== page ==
Orion customer Barry E. has been delighting the Orion staff recently with his gorgeous astro-images. Whenever we see a new astro-image submitted by Barry, we know our eyes are in for a treat. In fact, one of his beautiful astro-images was selected as our 3rd place winner in the Deep-Sky category of our 5th Annual StarShoot Photo Contest! Like so many of us, Barry has enjoyed a lifelong fascination with the night sky. We recently contacted Barry to ask how he first became interested in the hobby, and we'd like to share his comments with you.
How did you become interested in astronomy, and how long have you been actively observing?
I started out at the age of 9 when I borrowed my older brother's small refractor telescope and was amazed at what I could see. I went on to study Physics and Astronomy in college. It's only been recently (within the last few years) that I have taken up astrophotography as a hobby.
What is your favorite type of celestial object to view? (or in your case shoot)
I enjoy shooting deep space targets such as nebulae and galaxies. It's amazing to me when I consider that there are billions of stars in our own Milky Way galaxy, and there are millions of other galaxies out there. There are too many stars to count. Every day we see some new image from space of something we didn't know was out there; something people before us never dreamed of. Wow!
With four children, how do you find time for the long hours necessary for astrophotography?
Astronomy and astrophotography are perfect hobbies for parents! I can help my children explore the heavens right from our driveway; and once I get them tucked into bed, I can go back out and work on imaging. It's a hobby that doesn't take away from family time or take me away from home. The other secret is automation. The Atlas mount can be connected to a laptop and controlled from Starry Night Pro. The camera can also be controlled from the computer as can the StarShoot Autoguider. Once all of this is set up, I can go back inside the house while my images are being captured!
On a given night, how do you decide what to observe? Do you normally plan ahead or just view whatever you can find?
I have built up a calendar of imaging targets so I know what is going to be visible from my driveway each day. I use tools such as Starry Night and its Custom Horizons functionality to help me identify targets and determine when during the year they will be visible to me. I also visit online image galleries to see what other astrophotographers are working on. This gives me ideas of what I may want to add to my list.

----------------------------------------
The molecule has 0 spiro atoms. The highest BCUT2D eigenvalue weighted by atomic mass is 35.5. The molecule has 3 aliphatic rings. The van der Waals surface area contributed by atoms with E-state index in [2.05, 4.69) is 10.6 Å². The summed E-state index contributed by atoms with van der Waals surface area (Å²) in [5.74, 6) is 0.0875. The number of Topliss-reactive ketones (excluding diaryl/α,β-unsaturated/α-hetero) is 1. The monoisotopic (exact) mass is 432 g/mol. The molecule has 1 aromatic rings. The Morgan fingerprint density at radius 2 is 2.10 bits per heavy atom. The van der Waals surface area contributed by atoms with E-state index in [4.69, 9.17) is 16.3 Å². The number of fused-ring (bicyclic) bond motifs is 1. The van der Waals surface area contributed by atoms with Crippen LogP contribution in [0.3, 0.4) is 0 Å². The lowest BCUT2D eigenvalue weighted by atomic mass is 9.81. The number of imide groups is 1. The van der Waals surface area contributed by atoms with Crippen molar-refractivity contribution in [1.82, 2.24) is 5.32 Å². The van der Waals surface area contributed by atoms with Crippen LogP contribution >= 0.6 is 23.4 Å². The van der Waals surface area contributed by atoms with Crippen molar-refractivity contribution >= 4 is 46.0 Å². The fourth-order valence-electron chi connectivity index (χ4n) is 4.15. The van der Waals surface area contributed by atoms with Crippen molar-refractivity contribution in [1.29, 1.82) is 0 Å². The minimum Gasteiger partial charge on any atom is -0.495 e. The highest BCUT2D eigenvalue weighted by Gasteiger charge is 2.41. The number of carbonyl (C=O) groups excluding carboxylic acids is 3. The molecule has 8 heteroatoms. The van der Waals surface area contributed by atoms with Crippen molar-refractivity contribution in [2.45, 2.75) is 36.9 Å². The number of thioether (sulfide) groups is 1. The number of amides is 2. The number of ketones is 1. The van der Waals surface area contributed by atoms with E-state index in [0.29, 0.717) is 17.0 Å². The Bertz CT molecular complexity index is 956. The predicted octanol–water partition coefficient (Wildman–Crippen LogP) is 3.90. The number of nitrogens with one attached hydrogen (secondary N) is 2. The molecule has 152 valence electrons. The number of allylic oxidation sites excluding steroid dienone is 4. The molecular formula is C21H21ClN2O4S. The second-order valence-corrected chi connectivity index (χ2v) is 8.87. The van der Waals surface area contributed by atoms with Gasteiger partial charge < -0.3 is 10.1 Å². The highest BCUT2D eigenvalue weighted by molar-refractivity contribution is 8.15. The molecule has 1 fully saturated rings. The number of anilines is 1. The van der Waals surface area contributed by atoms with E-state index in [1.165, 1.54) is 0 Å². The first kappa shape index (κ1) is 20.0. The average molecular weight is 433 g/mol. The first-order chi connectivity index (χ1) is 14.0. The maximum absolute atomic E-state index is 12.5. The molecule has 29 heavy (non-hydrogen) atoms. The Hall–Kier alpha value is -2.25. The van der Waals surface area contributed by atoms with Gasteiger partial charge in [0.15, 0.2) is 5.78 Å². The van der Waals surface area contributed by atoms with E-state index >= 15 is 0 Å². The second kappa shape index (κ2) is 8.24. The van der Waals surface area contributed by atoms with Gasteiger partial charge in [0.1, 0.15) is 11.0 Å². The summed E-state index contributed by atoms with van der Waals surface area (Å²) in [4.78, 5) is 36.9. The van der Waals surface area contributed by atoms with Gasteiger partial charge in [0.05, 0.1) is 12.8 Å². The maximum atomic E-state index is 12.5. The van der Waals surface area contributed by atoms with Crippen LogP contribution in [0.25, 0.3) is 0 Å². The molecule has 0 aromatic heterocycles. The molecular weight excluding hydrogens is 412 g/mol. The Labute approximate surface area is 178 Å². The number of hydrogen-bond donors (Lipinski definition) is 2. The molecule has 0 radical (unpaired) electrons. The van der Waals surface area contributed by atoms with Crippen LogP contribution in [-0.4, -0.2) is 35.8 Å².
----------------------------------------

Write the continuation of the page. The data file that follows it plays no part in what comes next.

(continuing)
How did you become interested in astro-imaging?
Some members of a local astronomy club mentioned at a viewing that I could attach my DSLR camera to the telescope. At the time, I didn't know this was possible. After some research on Orion's web site, I learned what accessories I needed. From then on, it's been a matter of improving my skills and equipment to get the best images I can. Obviously, I've seen Hubble images and have been awestruck at their beauty. I never dreamed that with modest equipment and plenty of patience, I can do the same thing from my driveway!
Are there any Orion-brand accessories or equipment you use regularly?
My workhorse is the Orion 8" f/4.9 reflecting telescope. Its fast optics and large aperture really collect the photons. I use an 80mm refractor for wide-field shots. Guiding everything is the trusty StarShoot Autoguider and the ST-80 Guidescope combination. All of this equipment rides on top of the Atlas EQ-G mount. Aside from these bigger items, my garage is full of Orion accessories such as eyepieces, dew controllers, flashlights, and cases.
Are you a do-it-yourselfer?
I am very detail-oriented, especially with my images. So, anything I can do to improve my pictures, I do it! I have modified my Orion 8" telescope by adding Wilcox rings, a cross-primary cooling fan, an upgraded focuser, and internal flocking. I have modified my Atlas EQ-G mount by performing a "hypertune" of the bearings and gears. I have built a light box for taking flat frames, and a DSLR cooling box for the camera. When I used the SkyView Pro mount, I added a leveling bubble to the tripod, a vernier scale to the setting circles, and modified the drive controller to support ST-4 guiding.
What advice would you give to aspiring astrophotographers?
Be patient, learn all you can, and sweat the details. Don't think that you have to go out and immediately spend thousands of dollars in order to start making pretty pictures. You can do a lot with a simple camera and a tripod! Join a local astronomy club, or if one is not available in your area, find an appropriate online forum. There are lots of experienced people out there willing to help. And don't become frustrated that your first images aren't museum quality. This hobby requires a lot of trial-and-error. Experience is the one thing you can't buy!